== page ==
Zimbabwe. Was it excessive money printing that lead to Zimbabwe’s downfall? Everything the Government did was done with the best of intentions but Mugabe became a tyrant, condition 1 of inflation, bad government. Next, citing historical grievance, the most productive farms were seized from white settlers regardless of ability to farm it. At the time Zimbabwe was known as the bread basket of Africa but production plummeted under the new owners, condition 2, a supply (or demand} shock. As prices started rising the American dollar started to compete with the home currency, condition 3 of inflation. Zimbabwe also has debts denoted in foreign a currency so needed more and more Zimbabwean Dollars to purchase American ones for debt repayment, condition 4 of inflation, the debasement of the sovereign currency. It is only now that excessive money printing kicks in, note the cause and effect. The conditions for inflation caused the money printing not the other way round.
Weimar: Google that and telegraph poles in inverted commas. The story goes that Germany was paying part of it’s war reparations and there was an argument over a shortfall but there’s more to it than that.After World War I, the Allied forced imposed enormous reparations on Germany which virtually bankrupted the nation. In the early 1920s, a dispute over how many telegraph poles Germany owed France as part of the reparations ended with France militarily occupying part of western Germany, and killing over 100 German civilians for protesting against them.
Outrage over the killings and the damage done to Germany’s economy greatly destabilized the German Republic (Weimar Republic). Hitler’s initial popularity was almost entirely based on attacking the post-WW1 reparations as unfairly punitive (which was a fair point) and it is fair to say that political support for the Nazis and other nationalist factions was greatly increased by the Poincaré government’s overreaction to Germany’s refusal to give them more telegraph poles. (Source). All the inflation factors were there, debt denoted in a foreign currency as war reparations, a supply shock when a valuable part of it’s economy was taken over.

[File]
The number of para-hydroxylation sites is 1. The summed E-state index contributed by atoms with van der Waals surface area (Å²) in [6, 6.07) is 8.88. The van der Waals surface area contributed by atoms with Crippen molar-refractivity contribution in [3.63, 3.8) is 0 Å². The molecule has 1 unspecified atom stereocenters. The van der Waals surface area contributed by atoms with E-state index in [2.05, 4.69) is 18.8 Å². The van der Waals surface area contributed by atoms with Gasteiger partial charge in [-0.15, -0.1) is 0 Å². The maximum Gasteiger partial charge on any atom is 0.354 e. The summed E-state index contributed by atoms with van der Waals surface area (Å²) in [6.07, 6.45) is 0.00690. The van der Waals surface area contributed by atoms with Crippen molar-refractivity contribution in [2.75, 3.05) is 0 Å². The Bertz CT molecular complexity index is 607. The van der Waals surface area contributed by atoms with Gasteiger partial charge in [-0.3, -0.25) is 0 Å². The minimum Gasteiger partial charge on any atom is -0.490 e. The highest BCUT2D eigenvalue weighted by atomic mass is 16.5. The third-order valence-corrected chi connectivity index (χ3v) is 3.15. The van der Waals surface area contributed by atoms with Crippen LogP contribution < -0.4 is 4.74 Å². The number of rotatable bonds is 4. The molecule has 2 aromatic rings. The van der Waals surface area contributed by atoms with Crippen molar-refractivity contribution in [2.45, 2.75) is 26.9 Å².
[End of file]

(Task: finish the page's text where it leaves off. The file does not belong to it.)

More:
So please remember that those shouting Weimar and Zimbabwe at what they perceive as excessive spending are wholly ignorant of economics. Advanced nations, such as the UK, have very firmly established institutions to prevent this, quite apart from the fact spending enough money to cause hyperinflation would be just plain stupid, that’s why there’s virtually no example of this happening.
The UK today is in a very different place, wages are stagnant and oil is relatively low. The only inflation factor is the low pound due to Brexit but only the most unforeseeably catastrophic Brexit would keep the effect permanent. The BoE would be insane to raise rates now, that isn’t the inflation monster coming over the hill.
For more see this Bill Mitchell blog.